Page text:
Entering to the left was the area set up for the person in charge of the olive press. A fireplace and a bed carved into the stone like the rest of the olive press were nested beneath three plastered and painted walls. Above the bed were the paintings dating from late XVIII and early XIX century. They are not frescos but were made on already dry plaster. They were maintained in good condition thanks to the lack of light in the room, which prevented the growth of micro flora. It is however hard to date the paintings as the pigments used – natural clays or calcined – have been used in the area since prehistoric times. The reds are natural ferrous earths, browns are reds burnt or cooked, greens are based on ferrous oxides and manganese oxides, and blacks are derived from liming of plants or bones. When found, the paintings were masked by salts and whitish shades that were carefully removed using neutral solvents and mechanically with scalpels and abrasive rubbers.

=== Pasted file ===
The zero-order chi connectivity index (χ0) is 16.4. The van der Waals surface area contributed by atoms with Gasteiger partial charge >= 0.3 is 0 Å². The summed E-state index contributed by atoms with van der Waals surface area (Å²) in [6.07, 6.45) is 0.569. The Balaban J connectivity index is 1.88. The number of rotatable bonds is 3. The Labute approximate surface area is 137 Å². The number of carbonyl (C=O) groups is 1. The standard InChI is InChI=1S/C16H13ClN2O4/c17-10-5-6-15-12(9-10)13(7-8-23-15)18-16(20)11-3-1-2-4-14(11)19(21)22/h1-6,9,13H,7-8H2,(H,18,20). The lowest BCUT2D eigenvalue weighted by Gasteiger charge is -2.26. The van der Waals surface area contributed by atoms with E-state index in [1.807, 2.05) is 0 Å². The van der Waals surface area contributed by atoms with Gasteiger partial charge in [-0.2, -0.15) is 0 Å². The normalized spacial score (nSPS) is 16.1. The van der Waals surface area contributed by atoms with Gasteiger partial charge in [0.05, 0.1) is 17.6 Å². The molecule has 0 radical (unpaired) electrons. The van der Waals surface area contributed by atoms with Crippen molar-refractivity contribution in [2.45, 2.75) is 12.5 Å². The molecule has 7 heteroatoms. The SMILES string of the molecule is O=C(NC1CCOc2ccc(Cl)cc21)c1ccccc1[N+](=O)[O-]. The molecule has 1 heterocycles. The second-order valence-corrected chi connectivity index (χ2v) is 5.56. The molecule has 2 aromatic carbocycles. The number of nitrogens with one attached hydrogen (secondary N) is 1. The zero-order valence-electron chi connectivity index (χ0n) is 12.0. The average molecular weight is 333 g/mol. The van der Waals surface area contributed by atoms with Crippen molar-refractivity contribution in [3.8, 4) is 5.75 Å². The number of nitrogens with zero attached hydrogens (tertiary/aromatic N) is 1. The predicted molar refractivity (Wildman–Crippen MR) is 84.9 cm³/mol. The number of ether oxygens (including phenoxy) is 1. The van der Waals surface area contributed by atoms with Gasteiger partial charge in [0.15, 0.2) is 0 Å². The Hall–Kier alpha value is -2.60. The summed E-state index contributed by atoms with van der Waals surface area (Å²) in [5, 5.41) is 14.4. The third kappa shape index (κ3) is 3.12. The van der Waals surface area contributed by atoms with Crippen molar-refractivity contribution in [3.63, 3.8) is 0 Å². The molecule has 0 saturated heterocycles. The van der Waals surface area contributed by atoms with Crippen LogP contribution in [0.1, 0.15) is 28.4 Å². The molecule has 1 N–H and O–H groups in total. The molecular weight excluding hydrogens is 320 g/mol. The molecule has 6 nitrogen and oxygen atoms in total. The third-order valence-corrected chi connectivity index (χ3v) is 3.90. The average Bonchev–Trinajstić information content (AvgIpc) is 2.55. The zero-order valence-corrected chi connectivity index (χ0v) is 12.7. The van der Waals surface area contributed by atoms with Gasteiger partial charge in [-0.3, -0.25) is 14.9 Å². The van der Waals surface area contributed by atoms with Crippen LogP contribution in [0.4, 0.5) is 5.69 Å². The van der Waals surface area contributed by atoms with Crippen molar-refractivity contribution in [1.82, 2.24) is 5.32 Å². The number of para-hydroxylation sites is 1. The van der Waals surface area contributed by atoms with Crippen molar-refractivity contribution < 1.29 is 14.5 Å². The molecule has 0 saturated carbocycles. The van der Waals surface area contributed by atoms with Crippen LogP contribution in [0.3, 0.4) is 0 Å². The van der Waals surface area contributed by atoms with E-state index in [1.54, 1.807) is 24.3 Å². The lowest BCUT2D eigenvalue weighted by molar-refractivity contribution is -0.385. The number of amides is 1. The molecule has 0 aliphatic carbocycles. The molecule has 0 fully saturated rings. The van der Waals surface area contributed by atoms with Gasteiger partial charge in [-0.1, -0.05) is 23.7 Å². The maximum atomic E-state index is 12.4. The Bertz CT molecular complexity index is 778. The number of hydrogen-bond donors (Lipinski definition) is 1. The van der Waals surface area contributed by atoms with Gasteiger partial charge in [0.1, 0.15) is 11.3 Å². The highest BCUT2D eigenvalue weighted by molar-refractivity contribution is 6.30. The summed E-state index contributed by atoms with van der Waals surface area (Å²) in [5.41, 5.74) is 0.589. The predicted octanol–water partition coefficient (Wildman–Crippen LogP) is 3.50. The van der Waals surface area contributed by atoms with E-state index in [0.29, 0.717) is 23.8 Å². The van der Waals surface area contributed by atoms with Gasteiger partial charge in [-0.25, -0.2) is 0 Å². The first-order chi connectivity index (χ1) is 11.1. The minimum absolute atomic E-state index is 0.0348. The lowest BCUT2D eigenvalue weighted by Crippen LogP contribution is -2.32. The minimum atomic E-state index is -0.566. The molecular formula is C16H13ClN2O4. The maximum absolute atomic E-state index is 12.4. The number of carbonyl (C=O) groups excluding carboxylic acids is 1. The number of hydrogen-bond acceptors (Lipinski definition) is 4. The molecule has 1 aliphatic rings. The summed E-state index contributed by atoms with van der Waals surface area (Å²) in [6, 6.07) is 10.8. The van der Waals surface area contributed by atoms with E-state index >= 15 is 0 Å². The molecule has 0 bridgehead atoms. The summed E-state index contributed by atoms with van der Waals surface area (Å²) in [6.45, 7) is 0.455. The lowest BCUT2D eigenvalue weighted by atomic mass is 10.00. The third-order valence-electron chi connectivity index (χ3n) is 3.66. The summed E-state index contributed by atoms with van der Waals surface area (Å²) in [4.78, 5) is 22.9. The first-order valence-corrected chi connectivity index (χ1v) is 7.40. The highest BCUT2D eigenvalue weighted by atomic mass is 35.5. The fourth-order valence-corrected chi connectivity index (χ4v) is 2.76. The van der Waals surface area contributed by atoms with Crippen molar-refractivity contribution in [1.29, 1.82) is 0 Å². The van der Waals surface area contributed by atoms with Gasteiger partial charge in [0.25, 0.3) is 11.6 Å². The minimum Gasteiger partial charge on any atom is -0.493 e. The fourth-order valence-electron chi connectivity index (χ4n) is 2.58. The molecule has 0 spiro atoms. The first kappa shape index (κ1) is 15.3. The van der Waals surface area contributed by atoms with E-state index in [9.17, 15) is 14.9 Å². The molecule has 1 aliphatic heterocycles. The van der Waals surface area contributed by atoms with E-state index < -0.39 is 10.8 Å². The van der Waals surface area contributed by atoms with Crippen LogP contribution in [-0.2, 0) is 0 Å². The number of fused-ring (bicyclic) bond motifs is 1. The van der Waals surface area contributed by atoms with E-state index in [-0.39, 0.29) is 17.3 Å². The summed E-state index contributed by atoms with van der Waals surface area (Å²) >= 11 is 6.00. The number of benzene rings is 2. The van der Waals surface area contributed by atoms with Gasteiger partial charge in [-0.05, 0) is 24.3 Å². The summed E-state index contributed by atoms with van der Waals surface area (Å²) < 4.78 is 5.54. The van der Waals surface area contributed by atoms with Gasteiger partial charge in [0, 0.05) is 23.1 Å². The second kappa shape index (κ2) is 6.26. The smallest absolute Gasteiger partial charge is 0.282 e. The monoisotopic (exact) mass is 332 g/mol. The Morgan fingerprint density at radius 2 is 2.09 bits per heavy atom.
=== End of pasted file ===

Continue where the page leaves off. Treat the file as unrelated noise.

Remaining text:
Unfortunately, on the shorter walls, only small fragments are visible nowadays. Larger elements can instead be found on the back wall where two bands are visible. The first one, at the top, is composed of leaves and stylized flowers; the second, at the bottom, is more fragmented and shows naturalistic elements with trees, bushes and perhaps animals. The deep gaps in the paintings were grouted to create continuity and to mitigate stains as well as to give more substance to the painted surface. Grouting was performed with a traditional mortar made like the original one with stone powder and hydrated lime. Once the mortar dried, it was retouched and coated with appropriate colours for restoration.